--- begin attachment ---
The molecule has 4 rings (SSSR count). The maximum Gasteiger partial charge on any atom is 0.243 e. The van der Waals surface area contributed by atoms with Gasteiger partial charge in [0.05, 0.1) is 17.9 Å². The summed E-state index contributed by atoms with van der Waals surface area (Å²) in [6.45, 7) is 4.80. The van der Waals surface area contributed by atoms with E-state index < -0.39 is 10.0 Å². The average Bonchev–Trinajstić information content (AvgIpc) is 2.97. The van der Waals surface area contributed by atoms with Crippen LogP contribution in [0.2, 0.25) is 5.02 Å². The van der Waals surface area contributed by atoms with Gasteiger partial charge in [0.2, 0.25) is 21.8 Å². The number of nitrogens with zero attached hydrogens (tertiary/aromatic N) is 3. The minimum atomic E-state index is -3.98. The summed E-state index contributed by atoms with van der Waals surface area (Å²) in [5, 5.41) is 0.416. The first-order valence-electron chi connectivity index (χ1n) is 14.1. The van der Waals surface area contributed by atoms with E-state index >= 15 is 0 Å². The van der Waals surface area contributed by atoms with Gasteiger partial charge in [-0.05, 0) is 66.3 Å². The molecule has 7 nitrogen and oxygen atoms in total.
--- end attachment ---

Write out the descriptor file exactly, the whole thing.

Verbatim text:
The molecule has 4 rings (SSSR count). The maximum Gasteiger partial charge on any atom is 0.243 e. The van der Waals surface area contributed by atoms with Gasteiger partial charge in [0.05, 0.1) is 17.9 Å². The summed E-state index contributed by atoms with van der Waals surface area (Å²) in [6.45, 7) is 4.80. The van der Waals surface area contributed by atoms with E-state index < -0.39 is 10.0 Å². The average Bonchev–Trinajstić information content (AvgIpc) is 2.97. The van der Waals surface area contributed by atoms with Crippen LogP contribution in [0.2, 0.25) is 5.02 Å². The van der Waals surface area contributed by atoms with Gasteiger partial charge in [0.2, 0.25) is 21.8 Å². The number of nitrogens with zero attached hydrogens (tertiary/aromatic N) is 3. The minimum atomic E-state index is -3.98. The summed E-state index contributed by atoms with van der Waals surface area (Å²) in [5, 5.41) is 0.416. The first-order valence-electron chi connectivity index (χ1n) is 14.1. The van der Waals surface area contributed by atoms with E-state index >= 15 is 0 Å². The van der Waals surface area contributed by atoms with Gasteiger partial charge in [-0.05, 0) is 66.3 Å². The molecule has 7 nitrogen and oxygen atoms in total.